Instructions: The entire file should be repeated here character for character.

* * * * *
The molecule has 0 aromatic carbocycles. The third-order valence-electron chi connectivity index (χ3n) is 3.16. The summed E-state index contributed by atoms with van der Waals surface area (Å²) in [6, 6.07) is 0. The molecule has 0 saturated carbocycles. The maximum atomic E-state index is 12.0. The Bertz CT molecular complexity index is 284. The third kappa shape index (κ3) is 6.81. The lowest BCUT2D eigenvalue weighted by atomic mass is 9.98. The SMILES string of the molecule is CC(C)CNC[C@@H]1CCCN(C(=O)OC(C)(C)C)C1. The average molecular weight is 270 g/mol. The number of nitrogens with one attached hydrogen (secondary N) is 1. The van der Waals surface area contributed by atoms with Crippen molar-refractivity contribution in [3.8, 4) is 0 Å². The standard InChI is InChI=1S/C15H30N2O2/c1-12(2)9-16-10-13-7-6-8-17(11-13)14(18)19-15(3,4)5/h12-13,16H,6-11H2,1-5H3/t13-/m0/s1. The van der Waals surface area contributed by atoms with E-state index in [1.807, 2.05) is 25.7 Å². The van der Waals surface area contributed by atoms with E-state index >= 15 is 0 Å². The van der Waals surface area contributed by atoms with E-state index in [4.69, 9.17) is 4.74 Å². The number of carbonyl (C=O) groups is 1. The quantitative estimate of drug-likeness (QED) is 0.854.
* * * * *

The molecule has 0 aromatic carbocycles. The third-order valence-electron chi connectivity index (χ3n) is 3.16. The summed E-state index contributed by atoms with van der Waals surface area (Å²) in [6, 6.07) is 0. The molecule has 0 saturated carbocycles. The maximum atomic E-state index is 12.0. The Bertz CT molecular complexity index is 284. The third kappa shape index (κ3) is 6.81. The lowest BCUT2D eigenvalue weighted by atomic mass is 9.98. The SMILES string of the molecule is CC(C)CNC[C@@H]1CCCN(C(=O)OC(C)(C)C)C1. The average molecular weight is 270 g/mol. The number of nitrogens with one attached hydrogen (secondary N) is 1. The van der Waals surface area contributed by atoms with Crippen molar-refractivity contribution in [3.8, 4) is 0 Å². The standard InChI is InChI=1S/C15H30N2O2/c1-12(2)9-16-10-13-7-6-8-17(11-13)14(18)19-15(3,4)5/h12-13,16H,6-11H2,1-5H3/t13-/m0/s1. The van der Waals surface area contributed by atoms with E-state index in [1.807, 2.05) is 25.7 Å². The van der Waals surface area contributed by atoms with E-state index >= 15 is 0 Å². The van der Waals surface area contributed by atoms with E-state index in [4.69, 9.17) is 4.74 Å². The number of carbonyl (C=O) groups is 1. The quantitative estimate of drug-likeness (QED) is 0.854.